The Gnome’s Arms Pub, Henford-on-Bagley
“Excuse me!” The woman at the end of the bar waved. “I’ve been waiting for a drink all evening.”
And you’ll keep waiting, Alice thought. It had been easier to ignore her when there were more sims in the bar, but now it was taking all of Alice’s concentration. She missed Vlad. When he was around, this sort of thing didn’t happen.
“Hey, can we get some water for Lucy?” one of the sims who came in with the bachelorette party gestured at the restroom, “She’s in the bathroom puking.”
“I cannot believe you’re just going to ignore me!” the woman at the end of the bar growled, “I’ve been sitting here for hours.”
It was the entitlement that had Alice gritting her teeth. She didn’t so much as glance in the woman’s direction as she followed the group to the bathroom. The clean-up was gross, but toddlers got you pretty well accommodated with gross, so Alice managed it without much fanfare. Afterward, she tucked the stumbling lot of them into a taxi to return to their bed and breakfast.
“I want a drink!” the woman screeched.
“You don’t need one!” Alice hissed, “You don’t need food at all, so can you please just—”
“Who are you talking to?” Michael asked as he set down a box of bottles he’d carried up from the basement.
“N-no one,” Alice stammered.
The woman began to sob, hunching forward to reveal the gruesome knife plunged into her skull.
“Just complaining to myself about cleaning up all the puke,” Alice finished, breathless.
He grimaced, “Yeah, when I offered to drop off the mushrooms she ordered, Sarah said you were working really hard. She told me she left a bonus for you under the cash register.”
The woman’s sobs grew frantic, and red energy began to pour out of her.
Alice dug her nails into her palms and forced a smile. “Thanks, it’s no big deal. Would you mind locking up? I’m spent.”
Alice didn’t wait for the rest of his answer. She grabbed the envelope and high-tailed it out of the bar.
Sims International Hotel, Oasis Springs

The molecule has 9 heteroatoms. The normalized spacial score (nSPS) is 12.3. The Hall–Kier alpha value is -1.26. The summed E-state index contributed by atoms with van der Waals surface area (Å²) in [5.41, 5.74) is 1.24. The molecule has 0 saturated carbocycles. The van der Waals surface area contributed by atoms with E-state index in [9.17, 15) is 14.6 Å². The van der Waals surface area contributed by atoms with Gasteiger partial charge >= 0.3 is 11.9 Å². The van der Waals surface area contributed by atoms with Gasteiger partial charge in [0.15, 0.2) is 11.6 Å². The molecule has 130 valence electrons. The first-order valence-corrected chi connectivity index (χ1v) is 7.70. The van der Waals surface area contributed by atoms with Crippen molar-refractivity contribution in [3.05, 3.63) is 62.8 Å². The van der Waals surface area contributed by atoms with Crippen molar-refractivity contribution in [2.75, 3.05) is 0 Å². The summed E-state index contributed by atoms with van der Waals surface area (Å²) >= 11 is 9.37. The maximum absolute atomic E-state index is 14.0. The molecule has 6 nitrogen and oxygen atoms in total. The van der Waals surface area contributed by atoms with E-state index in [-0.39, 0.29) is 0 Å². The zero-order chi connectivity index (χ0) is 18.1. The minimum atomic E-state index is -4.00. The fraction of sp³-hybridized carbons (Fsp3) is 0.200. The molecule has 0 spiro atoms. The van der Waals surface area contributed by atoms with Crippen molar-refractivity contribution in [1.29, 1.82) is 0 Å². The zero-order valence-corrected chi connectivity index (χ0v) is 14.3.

It was only practice that kept him from limping. That, and sheer, burning determination.
His dark form pulsed again, begging to be let out, the hunger now insistent, like knives being driven under his skin.
Shaking with the effort of leashing it, he stumbled into the bathroom and flung open the cabinets, searching for a bottle of painkillers and crying out when his hands trembled so badly he spilled them.
He crawled, scooping them up, then tore at his clothing and hobbled into the shower. The pulsing sound of the water helped drown out the aching roar in his ears. It was too many painkillers. If he were mortal, he’d be dead. But they worked with whatever occult energy he could release to dull the pain until it became almost hazy.
He stretched out on the bed and turned on the livestream of the conference. Lilith was brilliant, carefully laying out her work on interpreting old manuscripts. Vlad closed his eyes and leaned back, smiling whenever he heard her reference a book or an argument he remembered from her ongoing thesis. Every few decades, when she had to pretend to be a student again, she worked to refine it, albeit in terms mortals would find acceptable.
Magic, Lilith believed, wasn’t just contained in old books as spells; the old books were magic all their own. They held a spell only until the idea of it took on a life of its own and no longer needed the pages as a physical container. Or at least, that was his best understanding of it. Lilith had written most of it in formulas and numbers. She said that was how magic made sense to her. Vlad knew the taste of magic, the shape, weight, and smell of it—but not its logic.
He was just starting to relax and maybe fall asleep for the first time in years when there was a commotion onscreen. The bespectacled sim that corned him earlier was peppering Lilith with absurd arguments and observations.
“…but you’ve only done a preliminary review of these texts. As Goodley Mather detailed in The Ultimate Vampire Tome, occult energy is patriarchal in nature; it’s why male vampires have better control of it. Now, if men could harness that power—“
“Is there a question in there?” Lilith asked icily.
Suddenly, Vlad was standing in front of the TV, nostrils flaring.
He had been hungry, so hungry. He bared his teeth and took note of the sim’s name, tracking the sound of the man’s walk. Vlad was so immersed that he barely noticed as the last of his bones cracked back into place, and light sparked in the eye that was usually dead.
When the sim got up and left, Vlad did too. He stood in the hallway like a man deranged, listening for the cadence of those steps.
And when he heard it…
“Good evening Biffington Bobridge; as it turns out, I also have a question that’s really more of a comment.”